PHASE programme helps diabetes patients reduce cardiovascular risk
Kaiser Permanente's integrated programme (PHASE), implemented between 2004-2013 in Northern California, has been effective in helping diabetes patients control three key cardiovascular risk factors, according to research published in the American Journal of Medicine.
This study marks the first investigation to systematically assess the effects of Preventing Heart Attacks and Strokes Everyday (or PHASE) programme on multiple risk factors. The study reviewed annual blood pressure, blood sugar and blood lipid levels in approximately 100,000 PHASE patients with diabetes in Northern California, and compared them with data on commercial enrolees from the National Committee for Quality Assurance's Healthcare Effectiveness Data and Information Set (HEDIS).
Bringing blood pressure, blood sugar and blood lipid levels under control is a major focus of the PHASE programme at Kaiser Permanente, which uses lifestyle changes and medications to improve patients' heart health. PHASE was designed for members with an elevated risk of cardiovascular disease, including people who have had a heart attack, stroke or diabetes. The use of a patient registry identifies these patients who might benefit from intensive risk-factor control, and each patient is treated by a comprehensive care management team according to a continually updated treatment algorithm.
"Our encouraging findings speak to the strength of the PHASE programme," said lead author Jamal S. Rana, MD, PhD, cardiologist at Kaiser Permanente Oakland Medical Center. "This study shows that the PHASE programme addresses the daunting challenge of controlling risk factors in a high-risk population consistently and over an extended period of time, by the systematic application of a simple treatment protocol, a comprehensive registry, performance metrics, and task sharing with care managers."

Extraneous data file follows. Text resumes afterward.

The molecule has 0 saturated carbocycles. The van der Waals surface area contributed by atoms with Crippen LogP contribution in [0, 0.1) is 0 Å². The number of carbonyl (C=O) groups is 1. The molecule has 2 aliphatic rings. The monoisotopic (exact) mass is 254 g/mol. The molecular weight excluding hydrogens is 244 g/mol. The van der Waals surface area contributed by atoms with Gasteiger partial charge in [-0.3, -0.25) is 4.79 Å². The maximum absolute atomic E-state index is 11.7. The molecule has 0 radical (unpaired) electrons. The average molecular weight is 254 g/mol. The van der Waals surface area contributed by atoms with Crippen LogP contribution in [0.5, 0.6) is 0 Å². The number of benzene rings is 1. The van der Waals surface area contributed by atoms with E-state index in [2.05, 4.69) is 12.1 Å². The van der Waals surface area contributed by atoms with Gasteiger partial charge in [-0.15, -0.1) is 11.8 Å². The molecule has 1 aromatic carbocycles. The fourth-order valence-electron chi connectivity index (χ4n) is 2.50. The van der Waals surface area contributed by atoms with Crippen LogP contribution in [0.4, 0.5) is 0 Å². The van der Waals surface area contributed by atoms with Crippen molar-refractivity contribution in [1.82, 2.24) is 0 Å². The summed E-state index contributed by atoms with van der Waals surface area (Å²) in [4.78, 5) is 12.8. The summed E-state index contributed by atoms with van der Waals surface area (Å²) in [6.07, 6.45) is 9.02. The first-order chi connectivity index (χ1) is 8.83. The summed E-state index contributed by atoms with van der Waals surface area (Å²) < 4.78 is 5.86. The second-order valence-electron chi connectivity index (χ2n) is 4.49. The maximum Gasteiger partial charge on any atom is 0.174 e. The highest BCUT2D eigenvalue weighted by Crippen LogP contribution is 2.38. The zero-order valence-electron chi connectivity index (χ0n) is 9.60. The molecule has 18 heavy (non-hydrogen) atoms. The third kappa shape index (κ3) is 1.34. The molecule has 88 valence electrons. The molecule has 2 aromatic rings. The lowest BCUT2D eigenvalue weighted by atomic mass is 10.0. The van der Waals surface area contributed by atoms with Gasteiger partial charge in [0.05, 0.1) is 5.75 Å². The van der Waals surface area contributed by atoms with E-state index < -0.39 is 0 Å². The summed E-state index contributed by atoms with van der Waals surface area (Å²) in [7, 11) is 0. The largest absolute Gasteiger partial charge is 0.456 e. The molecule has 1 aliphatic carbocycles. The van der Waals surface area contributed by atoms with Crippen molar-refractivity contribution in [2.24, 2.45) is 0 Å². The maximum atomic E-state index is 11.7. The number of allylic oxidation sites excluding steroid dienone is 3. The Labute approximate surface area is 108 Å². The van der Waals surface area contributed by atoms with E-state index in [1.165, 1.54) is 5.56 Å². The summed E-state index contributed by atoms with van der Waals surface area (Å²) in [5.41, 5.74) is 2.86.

PHASE has been particularly successful for diabetes patients, who make up two thirds of the programme's participants. Key findings of the study include:
- The proportion of diabetes patients with better blood pressure control consistently remained 20 percentage points higher at Kaiser Permanente than among U.S. health systems reporting performance to HEDIS.
- From 2004 through 2013, the percentage of people with diabetes who had poor blood sugar control fell both nationally and for Kaiser Permanente patients, but only the Kaiser Permanente group's decline was statistically significant.
- During the same period, the proportion of individuals with diabetes with good lipid control rose from 47 to 71 percent for the Kaiser Permanente patients, but there was no significant change seen in the national HEDIS reports.
The study's senior author Marc G. Jaffe, MD, of Kaiser Permanente's South San Francisco Medical Center and the Resolve to Save Lives Cardiovascular Health Initiative, is leading efforts to spread a similar approach worldwide to help low- and middle-income countries implement proven strategies to prevent cardiovascular disease.
"We are excited to share our experiences with others who treat high-risk individuals, not only in California, but also across the world," Dr. Jaffe said.
Source: Kaiser Permanente
Image Credit: Bill Branson
Published on : Tue, 27 Mar 2018
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